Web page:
This is where organisations need to weigh up the commercial aspects of a cyber operations capability. You can spend an unlimited amount of money in cyber and still not be 100% secure or 100% resilient. You can keep throwing money at a problem, but it really comes down to what is ‘enough’, to treat a risk significantly.

The protection mechanisms of an organisation reduce the likelihood of a breach, but not the severity of one, whereas cyber operations and active defence do reduce the severity of a breach by detecting it quickly and effectively, bringing that risk down to something that is acceptable to the business.

Usually, businesses apply weighting to a particular risk, with a dollar figure attached to that, commensurate to the size and the risk appetite of the business.

For a business that has 10,000 staff and operates in financial services, their threats are likely to be from financially motivated crime groups. Their risk profile in terms of losing PII (Personally Identifiable Information) is reputational, regulatory, and potentially financial.

They may treat that risk through insurance or they may treat it with a budget to provide more resilience and more protection.

Compare that to another organisation that has a similar amount staff but operates in a different industry, such as forestry and agriculture. Because most of their staff members are outdoors and they don't have very many IT systems, their risk profile is likely to be lower when it comes to regulatory risk (but the financial consequence of an attack could still be considerable).

In short, what drives the decision to engage in cyber operations really comes down to how the organisation sees cyber risk in their context, and how much money they're willing to invest to mitigate that risk.

One of the main challenges that we have is that most organisations don't truly understand the risk to their organisation until something bad happens.

At a lunch I attended just a few weeks ago, one of the CEOs at my table said he had recently experienced a breach. He said that post-breach, he felt that his cyber risk was comparable to being in the middle of the Serengeti with lions all around him. The key takeaway was that he'd only just appreciated that in the period following the breach.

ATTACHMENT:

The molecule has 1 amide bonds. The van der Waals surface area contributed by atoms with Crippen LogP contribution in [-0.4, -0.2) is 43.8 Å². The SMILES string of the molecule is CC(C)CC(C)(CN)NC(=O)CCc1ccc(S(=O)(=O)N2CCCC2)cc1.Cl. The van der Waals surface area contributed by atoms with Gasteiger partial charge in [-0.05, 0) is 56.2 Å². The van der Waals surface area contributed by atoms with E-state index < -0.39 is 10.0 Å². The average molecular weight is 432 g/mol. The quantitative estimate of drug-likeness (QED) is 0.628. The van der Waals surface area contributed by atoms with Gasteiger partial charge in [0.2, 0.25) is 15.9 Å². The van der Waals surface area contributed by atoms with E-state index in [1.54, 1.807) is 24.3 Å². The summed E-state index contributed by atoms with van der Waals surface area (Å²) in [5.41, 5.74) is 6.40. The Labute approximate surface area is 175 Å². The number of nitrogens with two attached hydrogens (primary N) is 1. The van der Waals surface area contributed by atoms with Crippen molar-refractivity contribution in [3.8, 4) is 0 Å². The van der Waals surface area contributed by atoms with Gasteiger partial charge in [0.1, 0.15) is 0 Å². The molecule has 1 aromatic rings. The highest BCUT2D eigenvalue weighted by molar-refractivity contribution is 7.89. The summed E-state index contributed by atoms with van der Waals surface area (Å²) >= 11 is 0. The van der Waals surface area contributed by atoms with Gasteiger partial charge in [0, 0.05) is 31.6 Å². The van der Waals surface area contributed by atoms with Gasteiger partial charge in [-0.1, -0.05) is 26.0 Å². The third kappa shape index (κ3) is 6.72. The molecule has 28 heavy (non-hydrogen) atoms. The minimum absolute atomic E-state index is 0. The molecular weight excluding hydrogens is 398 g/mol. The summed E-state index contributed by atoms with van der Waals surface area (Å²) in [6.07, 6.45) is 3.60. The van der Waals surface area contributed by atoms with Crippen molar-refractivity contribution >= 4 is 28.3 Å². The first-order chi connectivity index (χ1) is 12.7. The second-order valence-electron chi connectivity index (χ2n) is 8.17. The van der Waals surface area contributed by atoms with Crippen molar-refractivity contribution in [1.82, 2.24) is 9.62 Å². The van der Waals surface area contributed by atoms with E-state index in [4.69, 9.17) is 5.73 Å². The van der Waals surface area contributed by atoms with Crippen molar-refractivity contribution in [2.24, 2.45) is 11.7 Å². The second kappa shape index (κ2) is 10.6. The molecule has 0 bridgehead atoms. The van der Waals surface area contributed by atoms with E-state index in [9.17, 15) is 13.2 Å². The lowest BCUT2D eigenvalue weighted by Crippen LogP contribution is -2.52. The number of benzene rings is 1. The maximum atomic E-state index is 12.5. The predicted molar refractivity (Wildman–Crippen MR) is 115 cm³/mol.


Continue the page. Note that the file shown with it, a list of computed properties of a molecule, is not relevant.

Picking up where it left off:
That type of reaction in entirely typical. Once you have experienced a breach and you subsequently understand your risk profile, you will treat cyber risk differently to those that haven't had a breach and are blissfully unaware that they even have potential issues.

Once a business realises how big the problem is, they can treat it more effectively from experience. That’s why it’s so important to be proactive in determining your risk profile.

The people you have within your organisation, and their level of awareness and training, plays an intrinsic part of dealing with cyber threats, whatever an organisation’s risk profile happens to be. Investment in people should not be sacrificed for more technology, as both are required to tackle cyber threats.

When it comes to a breach, more often than not, it’s an individual within an organisation who picks it up. They’ll see something that’s out of place and flag it. So when allocating your cyber budget, not only do you need to be targeted and surgical with it, you can't forget the human element: invest in training and build your own human firewall. Give your staff the tools and the reporting mechanisms they need as part of your overall investment.

A mistake organisations commonly make is that they focus too much on technology and not enough on the people to make the best use of that technology. It’s akin to a Formula One car needing a highly skilled driver to function at an optimal level.

Investing in people who can analyse and interpret the data is every bit as important as the technology investment.